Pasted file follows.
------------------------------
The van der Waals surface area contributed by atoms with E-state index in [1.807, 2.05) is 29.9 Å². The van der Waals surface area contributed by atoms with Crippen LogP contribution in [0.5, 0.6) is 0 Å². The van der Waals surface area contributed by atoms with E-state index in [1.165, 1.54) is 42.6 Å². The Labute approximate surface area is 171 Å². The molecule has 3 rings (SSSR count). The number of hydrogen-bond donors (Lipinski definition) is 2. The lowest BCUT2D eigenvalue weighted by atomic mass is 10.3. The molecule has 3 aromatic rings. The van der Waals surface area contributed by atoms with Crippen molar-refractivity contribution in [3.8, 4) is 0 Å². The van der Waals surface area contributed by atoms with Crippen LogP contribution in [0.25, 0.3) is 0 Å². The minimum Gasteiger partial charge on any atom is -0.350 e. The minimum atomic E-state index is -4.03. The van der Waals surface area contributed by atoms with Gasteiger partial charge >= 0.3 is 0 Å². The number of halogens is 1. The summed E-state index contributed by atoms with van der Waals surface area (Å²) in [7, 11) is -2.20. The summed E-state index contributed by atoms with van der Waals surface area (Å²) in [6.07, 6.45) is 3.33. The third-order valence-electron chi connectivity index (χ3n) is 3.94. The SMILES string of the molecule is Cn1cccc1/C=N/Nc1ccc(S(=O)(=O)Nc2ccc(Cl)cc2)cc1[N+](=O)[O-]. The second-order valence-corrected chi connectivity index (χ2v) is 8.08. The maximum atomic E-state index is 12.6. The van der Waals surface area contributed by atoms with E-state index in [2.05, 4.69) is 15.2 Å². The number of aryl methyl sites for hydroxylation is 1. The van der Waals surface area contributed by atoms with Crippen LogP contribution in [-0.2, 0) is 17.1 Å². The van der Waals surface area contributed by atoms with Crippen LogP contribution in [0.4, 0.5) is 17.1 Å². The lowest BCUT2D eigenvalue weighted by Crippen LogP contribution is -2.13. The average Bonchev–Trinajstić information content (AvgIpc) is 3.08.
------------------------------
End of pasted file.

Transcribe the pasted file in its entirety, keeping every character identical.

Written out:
The van der Waals surface area contributed by atoms with E-state index in [1.807, 2.05) is 29.9 Å². The van der Waals surface area contributed by atoms with Crippen LogP contribution in [0.5, 0.6) is 0 Å². The van der Waals surface area contributed by atoms with E-state index in [1.165, 1.54) is 42.6 Å². The Labute approximate surface area is 171 Å². The molecule has 3 rings (SSSR count). The number of hydrogen-bond donors (Lipinski definition) is 2. The lowest BCUT2D eigenvalue weighted by atomic mass is 10.3. The molecule has 3 aromatic rings. The van der Waals surface area contributed by atoms with Crippen molar-refractivity contribution in [3.8, 4) is 0 Å². The van der Waals surface area contributed by atoms with Crippen LogP contribution in [0.25, 0.3) is 0 Å². The minimum Gasteiger partial charge on any atom is -0.350 e. The minimum atomic E-state index is -4.03. The van der Waals surface area contributed by atoms with Gasteiger partial charge >= 0.3 is 0 Å². The number of halogens is 1. The summed E-state index contributed by atoms with van der Waals surface area (Å²) in [7, 11) is -2.20. The summed E-state index contributed by atoms with van der Waals surface area (Å²) in [6.07, 6.45) is 3.33. The third-order valence-electron chi connectivity index (χ3n) is 3.94. The SMILES string of the molecule is Cn1cccc1/C=N/Nc1ccc(S(=O)(=O)Nc2ccc(Cl)cc2)cc1[N+](=O)[O-]. The second-order valence-corrected chi connectivity index (χ2v) is 8.08. The maximum atomic E-state index is 12.6. The van der Waals surface area contributed by atoms with E-state index in [2.05, 4.69) is 15.2 Å². The number of aryl methyl sites for hydroxylation is 1. The van der Waals surface area contributed by atoms with Crippen LogP contribution in [-0.2, 0) is 17.1 Å². The van der Waals surface area contributed by atoms with Crippen LogP contribution in [0.4, 0.5) is 17.1 Å². The lowest BCUT2D eigenvalue weighted by Crippen LogP contribution is -2.13. The average Bonchev–Trinajstić information content (AvgIpc) is 3.08.